MicroblogMondays: Trigger


Triggers come at any time, and not always when we expect it.

I hadn’t teared up about our situation in quite some time.  Not when I saw all the babies and kids at my work’s preschool class’ Christmas performance.  Not when my once-again-pregnant coworker loudly declared to everyone in the hall that she isn’t going to find out the sex of her second baby.  Not even when we were told last week that the company that tests the epigenetic information of Bob’s sper.m would need an extra two weeks on top of the three week that they had promised to give us the results of the sperm test, which meant that we might once again have to decide if we wanted to postpone the January yet again.  And also not when the scenes of pregnancy and birth showed up while we were watching the TV show Parentho.od.

I expected to shed a tear or two, but I didn’t.

This is why triggers are so crazy.  They just come unannounced and when you are not prepared.

Bob has had his green card for a few years and has been eligible to apply for citizenship for a couple of years already.   He had been putting off working on his application for a long time until yesterday afternoon.  One of the questions on the application was about how many children he has.  This was an extremely easy question to answer and required no effort on his part because he simply has zero living children.  He got to skip all the information that he could have had to fill out because there was nowhere on the form that allowed you to tell about those ones that didn’t make it alive to this world.

As I sat across from him and listened to him joke about how easy it was to fill out this part, I started to feel the weight of this question.  A marriage of 5.5 years.  Nothing to show for.  Not even one living child.  And it was not for the lack of trying.  We have practically done almost every single type of treatment maybe except for donated embryos.  At that point, sadness came over me.  My eyes were warm with the tears that were about to shed.  It came as a surprise.  It was just some application asking some common questions.  I wasn’t even the one who had to answer the question.  But it just amplified the helplessness of the situation.  Children come so easy for many who have had to answer this question, but not to us.  All those other situations I mentioned about didn’t make me cry, but this one did.  There is no rhyme or reason.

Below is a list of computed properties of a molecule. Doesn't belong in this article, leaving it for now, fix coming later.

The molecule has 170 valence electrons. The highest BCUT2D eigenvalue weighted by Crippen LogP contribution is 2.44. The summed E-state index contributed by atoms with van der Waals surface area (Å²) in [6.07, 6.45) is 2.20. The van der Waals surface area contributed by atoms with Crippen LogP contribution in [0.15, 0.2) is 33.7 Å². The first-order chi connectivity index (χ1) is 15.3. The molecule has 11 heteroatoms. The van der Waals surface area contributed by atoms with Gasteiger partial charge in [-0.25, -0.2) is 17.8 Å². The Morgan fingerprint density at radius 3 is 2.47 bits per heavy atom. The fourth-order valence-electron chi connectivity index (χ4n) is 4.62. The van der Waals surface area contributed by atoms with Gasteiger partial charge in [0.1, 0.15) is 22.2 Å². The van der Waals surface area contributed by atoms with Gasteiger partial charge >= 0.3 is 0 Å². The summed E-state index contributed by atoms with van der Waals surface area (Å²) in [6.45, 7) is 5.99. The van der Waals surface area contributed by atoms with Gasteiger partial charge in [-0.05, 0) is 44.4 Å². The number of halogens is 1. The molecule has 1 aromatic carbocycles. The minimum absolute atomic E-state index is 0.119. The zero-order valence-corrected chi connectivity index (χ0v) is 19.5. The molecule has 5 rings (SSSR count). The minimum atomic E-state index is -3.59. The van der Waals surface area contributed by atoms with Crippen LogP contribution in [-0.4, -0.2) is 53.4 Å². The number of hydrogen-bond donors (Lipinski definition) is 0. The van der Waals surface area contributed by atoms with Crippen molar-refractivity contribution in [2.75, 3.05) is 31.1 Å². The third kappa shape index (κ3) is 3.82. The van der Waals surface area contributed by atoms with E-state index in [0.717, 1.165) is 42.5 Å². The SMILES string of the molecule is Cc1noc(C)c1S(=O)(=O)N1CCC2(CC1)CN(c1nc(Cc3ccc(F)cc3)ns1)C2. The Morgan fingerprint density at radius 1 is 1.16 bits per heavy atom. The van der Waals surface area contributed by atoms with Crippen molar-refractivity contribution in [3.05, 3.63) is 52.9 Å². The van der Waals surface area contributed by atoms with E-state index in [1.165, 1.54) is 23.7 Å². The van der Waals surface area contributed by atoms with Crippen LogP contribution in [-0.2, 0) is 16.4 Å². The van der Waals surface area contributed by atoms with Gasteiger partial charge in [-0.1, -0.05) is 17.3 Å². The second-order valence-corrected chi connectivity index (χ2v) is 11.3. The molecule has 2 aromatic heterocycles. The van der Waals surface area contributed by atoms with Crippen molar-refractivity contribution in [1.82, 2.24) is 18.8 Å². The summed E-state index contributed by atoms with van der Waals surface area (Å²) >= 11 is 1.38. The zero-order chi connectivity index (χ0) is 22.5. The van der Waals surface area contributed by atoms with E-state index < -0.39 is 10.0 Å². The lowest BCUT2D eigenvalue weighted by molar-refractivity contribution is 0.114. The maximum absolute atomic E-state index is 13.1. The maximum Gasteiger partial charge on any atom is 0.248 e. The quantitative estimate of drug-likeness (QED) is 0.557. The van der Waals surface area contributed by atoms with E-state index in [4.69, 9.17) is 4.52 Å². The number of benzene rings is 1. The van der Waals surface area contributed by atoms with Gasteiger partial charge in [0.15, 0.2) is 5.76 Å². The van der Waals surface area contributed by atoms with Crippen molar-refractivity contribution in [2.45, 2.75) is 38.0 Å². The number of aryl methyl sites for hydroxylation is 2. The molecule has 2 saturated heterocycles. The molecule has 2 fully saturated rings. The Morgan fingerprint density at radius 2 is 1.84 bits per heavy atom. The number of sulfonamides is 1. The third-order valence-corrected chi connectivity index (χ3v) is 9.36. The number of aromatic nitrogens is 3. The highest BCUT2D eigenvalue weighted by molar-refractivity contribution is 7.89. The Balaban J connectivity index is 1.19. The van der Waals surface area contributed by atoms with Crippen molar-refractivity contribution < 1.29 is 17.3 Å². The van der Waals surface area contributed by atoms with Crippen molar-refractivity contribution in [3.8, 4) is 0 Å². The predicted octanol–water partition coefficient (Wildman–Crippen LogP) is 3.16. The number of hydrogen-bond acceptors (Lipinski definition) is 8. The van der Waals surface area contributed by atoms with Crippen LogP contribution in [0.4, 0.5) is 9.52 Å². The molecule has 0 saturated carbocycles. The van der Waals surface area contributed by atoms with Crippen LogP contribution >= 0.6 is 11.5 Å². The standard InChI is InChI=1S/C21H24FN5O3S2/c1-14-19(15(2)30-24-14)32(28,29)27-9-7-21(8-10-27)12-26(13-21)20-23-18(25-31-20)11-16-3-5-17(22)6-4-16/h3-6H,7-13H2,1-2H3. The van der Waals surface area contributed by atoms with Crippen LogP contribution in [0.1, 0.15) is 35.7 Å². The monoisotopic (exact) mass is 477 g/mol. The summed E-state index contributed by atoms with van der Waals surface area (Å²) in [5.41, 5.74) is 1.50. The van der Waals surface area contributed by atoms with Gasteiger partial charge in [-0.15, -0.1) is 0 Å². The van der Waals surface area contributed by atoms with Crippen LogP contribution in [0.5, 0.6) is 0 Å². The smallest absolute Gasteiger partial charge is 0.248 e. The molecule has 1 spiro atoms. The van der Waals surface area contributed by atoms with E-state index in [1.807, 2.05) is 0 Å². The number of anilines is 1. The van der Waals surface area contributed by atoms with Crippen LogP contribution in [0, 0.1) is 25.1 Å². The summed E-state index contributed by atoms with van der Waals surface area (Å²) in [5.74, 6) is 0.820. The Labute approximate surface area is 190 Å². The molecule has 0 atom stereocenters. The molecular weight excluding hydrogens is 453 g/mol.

That’s the thing about this journey.  No rhyme or reason.  You just have to take the challenges as they come.  And it’s okay to shed a few tears.


21 thoughts on “MicroblogMondays: Trigger

  1. “There was nowhere on the form that allowed you to tell about those ones that didn’t make it alive to this world”. This is beautiful poignant writing. Hugs to you. Try not to think about what you don’t have to show for it, as that can only bring sadness – I try not to think that I’ve been with my hub nearly 20 years and could have done lots of things earlier on (in my case), but didn’t, because I’d go mad. Thoughts are with you.


  2. Oh, dear friend, so much more to your marriage than babies ❤ And I'll say what I've said before: things don't change until they change. Feel the feels, count your blessings, and have faith!


  3. Triggers are the worst, and have the power to completely destroy a moment. Your post spoke so loudly to me, as I have been struggling more than usual lately and was recently launched into a full day of depression for something really small. There is just no predictability and no guidance that can take the edge off of infertility.

    Sending hugs. Take care of yourself.


  4. It is okay (and healthy) to shed those tears. I get this. My trigger recently was watching a teacher walk by holding his toddler who was sleeping on his shoulder. Zillions of babies around me, and I barely notice. Man who is holding a baby while speaking to all of us? My heart broke. No rhyme or reason except the heart feels what the heart feels.


  5. Big hugs… I believe that God wouldn’t give you the desire to build a family if you were never meant to. I’m still praying and believing for you. You’ve got a beautiful marriage and you have so many years of love to show for it.


  6. It is indeed okay to shed a few tears. But you know, you’ve been married for 5.5 years, and whilst there might be no children yet, you have got plenty to show for it. Every day your bond together is stronger, you’ve been through tough times and you’ve survived and coped with them, you’ve grown in wisdom and compassion, you have friends here you’ve never met, you’ve developed your relationships with extended family, etc etc. Those 5.5 years are something to be proud of, and to cherish.


  7. Oh, so much love to you as you shed those tears. They are triggers because they catch you by surprise and dredge up all the accumulated grief and loss from those 5.5 years. You can be happy for all that you have and all that you’ve learned through this difficult journey, but it is perfectly understandable to be triggered by that question and not any of the other things that might seem like they would serve as triggers. For me, filling out out gynecologist paperwork for my annual, where you list pregnancies and then put that big old ZERO for births/children, and list out all the many procedures that have led to those tiny numbers and big fat zero…sometimes it really gets me, and sometimes it’s just a twinge, and I never know when it’s going to be the deluge. I’m sorry for your triggered moment, I’m sorry for all the grief and disbelief that this is where you are after all the time. I’m not in your particular shoes, everyone’s have a slightly different tread and wear and tear on them, but I can empathize with this moment and I hug you across the internet.


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